RABINDRA JARKA, president of the Bisthapan Virodhi Manch (Forum Against Displacement), had not exactly bargained for a Diwali behind bars. He was whisked away by the police on October 25 when he was coming out of a meeting held in Bhubaneswar as part of the agitation against the displacement of tribal people at Kalinganagar in Jajpur district. Jarka is now lodged in the Jajpur Sub-Jail.
This is not the first time that tribal people opposing industrialisation have been incarcerated. On May 9, they were lathi-charged while protesting against the bhoomi puja of a steel plant project at Kalinganagar, where several steel plants, including a six-million-tonne project by Tata Steel, are coming up. Four persons, including two children, died as a result of police brutalities in subsequent days. Twenty-six persons, 25 of them women, were arrested, while 30 others were named as accused. The arrested persons were released after a long spell in judicial custody.
In the picturesque Kashipur block of Rayagada district, 48 persons were arrested between December 2004 and June this year. As many as 23 persons, including 12 tribal people from Kucheipadar village, are in judicial custody, while the rest have been released on bail.
Kucheipadar, a tribal village with a population of 1,500, has been the cradle of the anti-alumina agitation in Kashipur, which has been going on for more than a decade. Interestingly, none of the 48 persons was arrested for opposing the alumina refinery project of Utkal Alumina International Limited (UAIL), a joint venture of the Birla group and Alcan of Canada, but rather on criminal charges.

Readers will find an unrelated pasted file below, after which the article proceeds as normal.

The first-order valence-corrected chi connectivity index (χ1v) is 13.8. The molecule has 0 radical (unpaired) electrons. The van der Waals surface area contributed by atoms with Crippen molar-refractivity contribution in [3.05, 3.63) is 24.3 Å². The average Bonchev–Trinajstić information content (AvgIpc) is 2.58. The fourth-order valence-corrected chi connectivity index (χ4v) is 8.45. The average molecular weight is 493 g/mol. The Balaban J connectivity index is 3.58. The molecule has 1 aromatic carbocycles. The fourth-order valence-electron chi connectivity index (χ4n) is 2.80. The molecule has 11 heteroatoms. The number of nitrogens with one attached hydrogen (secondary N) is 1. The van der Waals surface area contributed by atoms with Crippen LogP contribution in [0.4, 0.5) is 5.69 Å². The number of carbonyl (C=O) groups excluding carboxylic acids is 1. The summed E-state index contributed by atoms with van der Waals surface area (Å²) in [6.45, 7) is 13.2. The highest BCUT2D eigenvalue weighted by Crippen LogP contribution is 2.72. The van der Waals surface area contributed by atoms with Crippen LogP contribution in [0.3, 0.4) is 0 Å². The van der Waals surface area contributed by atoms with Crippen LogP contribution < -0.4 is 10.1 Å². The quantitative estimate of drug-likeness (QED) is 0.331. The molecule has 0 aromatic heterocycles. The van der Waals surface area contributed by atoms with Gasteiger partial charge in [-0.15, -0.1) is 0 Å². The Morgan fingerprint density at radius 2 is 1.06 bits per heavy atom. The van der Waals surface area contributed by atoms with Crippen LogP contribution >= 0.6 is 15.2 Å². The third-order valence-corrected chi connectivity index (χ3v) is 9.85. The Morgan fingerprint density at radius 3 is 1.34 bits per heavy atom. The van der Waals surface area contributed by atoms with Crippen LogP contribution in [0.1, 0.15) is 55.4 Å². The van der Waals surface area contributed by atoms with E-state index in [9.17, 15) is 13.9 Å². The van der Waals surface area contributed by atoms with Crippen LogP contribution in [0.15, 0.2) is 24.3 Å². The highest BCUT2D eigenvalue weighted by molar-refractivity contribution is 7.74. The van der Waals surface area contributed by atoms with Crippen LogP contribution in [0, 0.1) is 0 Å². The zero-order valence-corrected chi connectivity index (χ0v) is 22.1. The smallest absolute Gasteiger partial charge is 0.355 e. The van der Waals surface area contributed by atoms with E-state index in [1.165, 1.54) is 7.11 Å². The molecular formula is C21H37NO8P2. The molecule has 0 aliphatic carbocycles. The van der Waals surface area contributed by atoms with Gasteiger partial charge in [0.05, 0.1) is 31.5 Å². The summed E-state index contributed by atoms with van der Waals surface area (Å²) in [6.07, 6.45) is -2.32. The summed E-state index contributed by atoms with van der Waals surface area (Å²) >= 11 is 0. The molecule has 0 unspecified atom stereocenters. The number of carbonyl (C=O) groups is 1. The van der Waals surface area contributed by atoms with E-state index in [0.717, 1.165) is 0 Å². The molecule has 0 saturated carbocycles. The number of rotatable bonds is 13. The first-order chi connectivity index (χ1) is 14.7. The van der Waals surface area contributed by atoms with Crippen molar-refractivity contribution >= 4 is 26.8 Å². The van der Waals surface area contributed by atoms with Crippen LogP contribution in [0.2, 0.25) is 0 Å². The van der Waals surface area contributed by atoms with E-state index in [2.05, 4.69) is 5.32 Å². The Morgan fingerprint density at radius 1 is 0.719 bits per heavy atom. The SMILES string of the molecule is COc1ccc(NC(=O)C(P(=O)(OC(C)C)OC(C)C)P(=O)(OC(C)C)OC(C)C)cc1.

Now an uneasy calm prevails in Kashipur. Fear of displacement and loss of livelihood has put the tribal people on the warpath against the government and the company authorities who seem to be working in tandem to set up the one-million-tonne-capacity refinery. The presence of a platoon of Orissa State Armed Police personnel inside the company's complex near the refinery site has only added to the fear. Utkal Alumina has allowed the police to use one of its buildings as a police post in order to provide "law and order support". Amid the deathly silence, the hum of machinery for grading the land at the site, where about 1,000 men work, and the sound of vehicles are the only signs of life.
"The Naveen Patnaik government is out to ensure industrialisation at gunpoint, ignoring the genuine concerns of the affected people," says Bhagwan Majhi, a resident of Kucheipadar and the convener of the Prakrutika Sampad Suraksha Parishad (PSSP), which has been opposing the project since land acquisition started in 1995. "We are very much against the alumina project because the refinery and mining of bauxite from the Baphlimali hills would adversely affect the livelihood of the tribal people and spoil the region's environment," said Majhi.